That's where SOA comes in. It's not so much a new technology as a new framework for developing IT systems. Today, disparate software is stitched together to create an overarching, monolithic system of systems, such as GCCS. Service-oriented architecture breaks down these huge, interlocked processes into their individual components, small software modules that perform basic tasks, such as checking temperature and precipitation in a particular location. Each of these modules has standardized interfaces through which they can connect to other modules. Data hops from application to application without custom-built middleware to translate between incompatible programs. "Application development becomes assembly" of many atom-size components, says Grace Lewis, a technical staff senior member at the Carnegie Mellon University's Software Engineering Institute. After testing and certification, each module is registered and available for general use. "Little-bitty things, but all together, they empower pretty complex processes," DISA's Allen says.
Why does this matter to netcentric operations and warfare? SOA frees data so it can travel horizontally across networks, getting to those who need it sooner than if it must run up and down vertically integrated stovepipes. It allows new data applications to be constructed quickly to respond to changing conditions on the battlefield and elsewhere. The eventual goal is to get computer users to integrate their own data and applications. "The idea is to establish on-the-fly collaborative information environments that people can pile into," Allen says. This would solve a perennial government problem, especially at Defense: falling behind the IT development curve. "You never know where to put your oar in the water and take a big stroke, because that's a huge commitment," says retired Army Maj. Gen. Dean Cash, Raytheon's director of netcentric operations.
The Pentagon's acquisition process makes it difficult to kill or change programs. By the time a finished product appears, if it's IT-related, chances are it's behind the most up-to-date capabilities. The pace of change is faster than the military's ability to keep up-that's the problem with monumental projects. It's a development mentality that has allowed eBay to outpace GCCS in complexity and adaptability, Allen says. DISA is struggling to include 100,000 tracked objects within its command and control system's common operating picture. The online auction company can track 25 million objects for sale. Users of eBay can add software capabilities by downloading common interface standards and testing their programs in a simulated environment. Once a proposed program gains eBay certification, it's allowed into the operating environment. That's how the Pentagon needs to add new applications-"a gazillion folks building stuff and some sort of a governance process to make sure that when they put stuff on the network, it works together," Allen says. Out with complex solutions that take years to field; in with the modular, the quickly developed and swiftly assimilated.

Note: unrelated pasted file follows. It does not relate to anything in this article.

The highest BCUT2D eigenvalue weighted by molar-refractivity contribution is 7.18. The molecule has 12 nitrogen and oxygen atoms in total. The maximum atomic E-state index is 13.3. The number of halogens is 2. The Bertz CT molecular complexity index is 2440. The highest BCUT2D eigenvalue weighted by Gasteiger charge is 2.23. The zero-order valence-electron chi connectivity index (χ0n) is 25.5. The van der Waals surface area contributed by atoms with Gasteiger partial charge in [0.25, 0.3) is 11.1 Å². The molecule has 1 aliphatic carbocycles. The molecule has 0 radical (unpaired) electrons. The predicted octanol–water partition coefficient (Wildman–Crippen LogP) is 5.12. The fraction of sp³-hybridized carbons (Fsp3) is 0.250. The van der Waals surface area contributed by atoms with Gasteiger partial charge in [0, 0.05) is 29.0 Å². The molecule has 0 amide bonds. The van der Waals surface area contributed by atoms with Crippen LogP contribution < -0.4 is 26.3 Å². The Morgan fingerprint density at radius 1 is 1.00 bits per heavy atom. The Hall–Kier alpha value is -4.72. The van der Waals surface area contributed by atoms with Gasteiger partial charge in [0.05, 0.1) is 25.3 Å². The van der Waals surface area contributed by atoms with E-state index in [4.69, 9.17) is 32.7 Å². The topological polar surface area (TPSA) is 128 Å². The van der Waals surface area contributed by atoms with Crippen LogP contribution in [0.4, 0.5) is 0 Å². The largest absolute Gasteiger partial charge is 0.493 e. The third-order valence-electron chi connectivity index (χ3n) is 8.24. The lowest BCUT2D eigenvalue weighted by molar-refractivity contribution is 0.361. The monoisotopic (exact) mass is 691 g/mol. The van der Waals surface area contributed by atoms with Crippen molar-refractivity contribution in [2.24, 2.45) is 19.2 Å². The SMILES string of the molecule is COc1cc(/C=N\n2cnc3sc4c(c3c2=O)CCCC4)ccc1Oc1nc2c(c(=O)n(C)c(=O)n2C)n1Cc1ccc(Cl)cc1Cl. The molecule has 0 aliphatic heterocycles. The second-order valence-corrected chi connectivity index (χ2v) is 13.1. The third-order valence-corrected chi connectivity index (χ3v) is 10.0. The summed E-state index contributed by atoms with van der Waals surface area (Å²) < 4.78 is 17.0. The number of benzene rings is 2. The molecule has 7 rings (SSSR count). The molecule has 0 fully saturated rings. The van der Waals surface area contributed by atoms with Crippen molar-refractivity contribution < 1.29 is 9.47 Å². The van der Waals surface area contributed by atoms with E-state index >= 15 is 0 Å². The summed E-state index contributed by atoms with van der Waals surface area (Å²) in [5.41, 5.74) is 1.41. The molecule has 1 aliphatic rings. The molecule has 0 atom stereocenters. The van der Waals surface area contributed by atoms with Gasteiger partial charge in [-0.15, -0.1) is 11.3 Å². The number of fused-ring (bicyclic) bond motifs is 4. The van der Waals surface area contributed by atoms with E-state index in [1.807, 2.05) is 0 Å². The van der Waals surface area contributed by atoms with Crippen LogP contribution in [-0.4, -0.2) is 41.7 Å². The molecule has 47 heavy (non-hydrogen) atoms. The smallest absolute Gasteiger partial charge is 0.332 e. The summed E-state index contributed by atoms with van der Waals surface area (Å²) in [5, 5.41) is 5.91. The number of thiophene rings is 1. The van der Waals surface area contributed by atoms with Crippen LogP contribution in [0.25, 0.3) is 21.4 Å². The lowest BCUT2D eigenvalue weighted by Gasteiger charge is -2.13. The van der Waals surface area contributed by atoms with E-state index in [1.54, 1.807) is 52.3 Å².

Service-oriented architecture "is just not the panacea that a lot of people paint it as," says John Reel, chief scientist at Columbia, Md.- based RABA Technologies. New solutions to old problems expose previously hidden complications or create additional ones, and SOA is no exception.
At a basic level, the Pentagon is ill-prepared to support the boundless world SOA promises to create. The architecture "implies a pervasive fabric across the whole world, and this is an organization with a history of boundaries and an assumption of the necessity of boundaries," says Mike Curtis, an executive consulting IT architect for IBM Federal and chairman emeritus of the Network Centric Operations Industry Consortium's technical council. Adopting SOA assumes that if one military branch creates a modular application, another can use it. But in today's Pentagon, that approach punishes creators of popular applications, because the onus is on them to add bigger servers and faster machines. Interdepartmental fees for software reuse could solve that, but the process of crafting those agreements is difficult and time-consuming, just the opposite of what netcentric operations are intended to achieve.
At an even more basic level, SOA interoperability means interdependability. In the future, services and data will originate from outside a military branch's command, and the military values both control over and proximity to data collection. Regular communication between data collectors and data consumers ensures that users get what they really need, Reel says. Without that interaction, it's difficult to trust information, he adds. Even in the private sector, which is years ahead of government in SOA adoption, large organizations have a difficult time relinquishing control over data gathering. Relying on another military branch also means there would be accountability for, but not authority over, a particular service's data format, interface and maintenance, Reel says. "You're adding another layer of dependency there, and when folks are shooting at you, you need as few dependencies as possible," he says.